If you’re in the habit of sending your nude pics via DM, chances are, a Twitter staff somewhere has seen your nude photo.
Some Twitter employees exposed top-secret details about their jobs as seen in a video released by investigative journalist group, Project Veritas. It was revealed that hundreds of employees are dedicated and paid to look at “dck pics” posted by Twitter users in their DMs.
Senior Network Security Engineer Clay Haynes is heard in the footage captured January 6 speaking openly about how he is paid to access and analyze users’ personal information – which includes browsing through hundreds of obscene pictures and messages.
“There’s teams dedicated to it. I mean, we’re talking, we’re talking three or four… at least, three or four hundred people… Yes, they’re paid to look at d**k pics,” Haynes revealed in the shocking video.
Haynes said he specifically analyzes tweets and messages that have been flagged or reported.
He added: “I get to look at all of the reported tweets. Which means I have seen alot of d*ck pics. It’s ridiculous. I mean… it’s like a level… I don’t want to say it freaks me out, but it disturbs me.”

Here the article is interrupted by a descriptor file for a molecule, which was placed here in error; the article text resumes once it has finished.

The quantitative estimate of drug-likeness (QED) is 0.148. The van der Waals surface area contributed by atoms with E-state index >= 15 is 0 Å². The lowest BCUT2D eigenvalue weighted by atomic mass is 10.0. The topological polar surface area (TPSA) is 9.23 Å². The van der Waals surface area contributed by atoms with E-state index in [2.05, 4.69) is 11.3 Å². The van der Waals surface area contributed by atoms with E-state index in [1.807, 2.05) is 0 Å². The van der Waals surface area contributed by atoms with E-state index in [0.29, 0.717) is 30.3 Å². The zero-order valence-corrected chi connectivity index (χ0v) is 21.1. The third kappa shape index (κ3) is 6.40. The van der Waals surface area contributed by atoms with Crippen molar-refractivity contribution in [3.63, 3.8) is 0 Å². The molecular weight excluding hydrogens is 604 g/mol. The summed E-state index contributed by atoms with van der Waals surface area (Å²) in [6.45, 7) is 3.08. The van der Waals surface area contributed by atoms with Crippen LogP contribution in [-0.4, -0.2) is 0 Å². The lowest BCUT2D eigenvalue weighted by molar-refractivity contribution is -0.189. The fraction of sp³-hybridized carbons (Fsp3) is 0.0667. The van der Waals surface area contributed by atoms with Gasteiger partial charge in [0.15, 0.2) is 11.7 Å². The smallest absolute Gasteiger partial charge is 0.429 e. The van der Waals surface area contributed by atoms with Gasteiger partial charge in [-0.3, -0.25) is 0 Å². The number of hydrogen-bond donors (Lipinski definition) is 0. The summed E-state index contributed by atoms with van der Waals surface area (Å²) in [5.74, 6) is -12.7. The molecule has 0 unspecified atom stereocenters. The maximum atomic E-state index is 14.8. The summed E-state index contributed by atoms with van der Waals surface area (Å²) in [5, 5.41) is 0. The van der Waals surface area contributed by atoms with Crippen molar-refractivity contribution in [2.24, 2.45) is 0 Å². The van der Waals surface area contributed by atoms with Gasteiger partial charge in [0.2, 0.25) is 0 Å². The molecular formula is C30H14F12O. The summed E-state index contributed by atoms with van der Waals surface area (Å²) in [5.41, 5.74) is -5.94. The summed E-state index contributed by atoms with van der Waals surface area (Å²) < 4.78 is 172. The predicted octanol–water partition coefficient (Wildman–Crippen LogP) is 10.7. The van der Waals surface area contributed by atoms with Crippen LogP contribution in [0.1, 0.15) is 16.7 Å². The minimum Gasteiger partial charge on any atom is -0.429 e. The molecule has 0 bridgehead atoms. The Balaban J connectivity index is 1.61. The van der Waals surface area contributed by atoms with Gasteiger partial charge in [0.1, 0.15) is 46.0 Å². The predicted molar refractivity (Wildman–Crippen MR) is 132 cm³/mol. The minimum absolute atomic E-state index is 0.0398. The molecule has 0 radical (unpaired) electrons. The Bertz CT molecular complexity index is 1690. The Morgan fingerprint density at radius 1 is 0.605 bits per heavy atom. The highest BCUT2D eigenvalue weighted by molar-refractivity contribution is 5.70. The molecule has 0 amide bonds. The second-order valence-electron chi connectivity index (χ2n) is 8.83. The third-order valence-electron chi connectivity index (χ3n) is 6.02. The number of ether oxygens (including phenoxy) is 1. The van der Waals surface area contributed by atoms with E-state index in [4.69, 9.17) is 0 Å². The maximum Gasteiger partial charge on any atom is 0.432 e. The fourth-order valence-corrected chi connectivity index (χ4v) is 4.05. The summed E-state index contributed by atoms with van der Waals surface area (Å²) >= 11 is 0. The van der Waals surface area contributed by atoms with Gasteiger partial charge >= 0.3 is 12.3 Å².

Haynes also said that he even has to power to leak sensitive information if need be.
“It’s a genie out of the bottle kind of thing after that point. Sure, I can fire them, heck, I could probably even sue them in some cases,” Haynes said.
While speaking to reporters, Direct Messaging Engineer Pranay Singh said everything they ever sent on Twitter is stored on his server – and will never go away.
Singh said: “All of your illegitimate wives and all the girls you’ve been f**king around with, they are on my sever now. They never go away, they are always on there. Even after you send them, people are analyzing them to see what you’re interested in, to see what you’re talking about, and they sell that data to advertisers.”
And, since Twitter is free, another software engineer, Mihai Florea, said users are basically “paying for the right” to use the website with their own data, Daily Mail reports.
Former software engineer Conrado Miranda added: “You leak way more information than you think. We have information from people… like, if you go to Twitter for the first time, we have information about you.”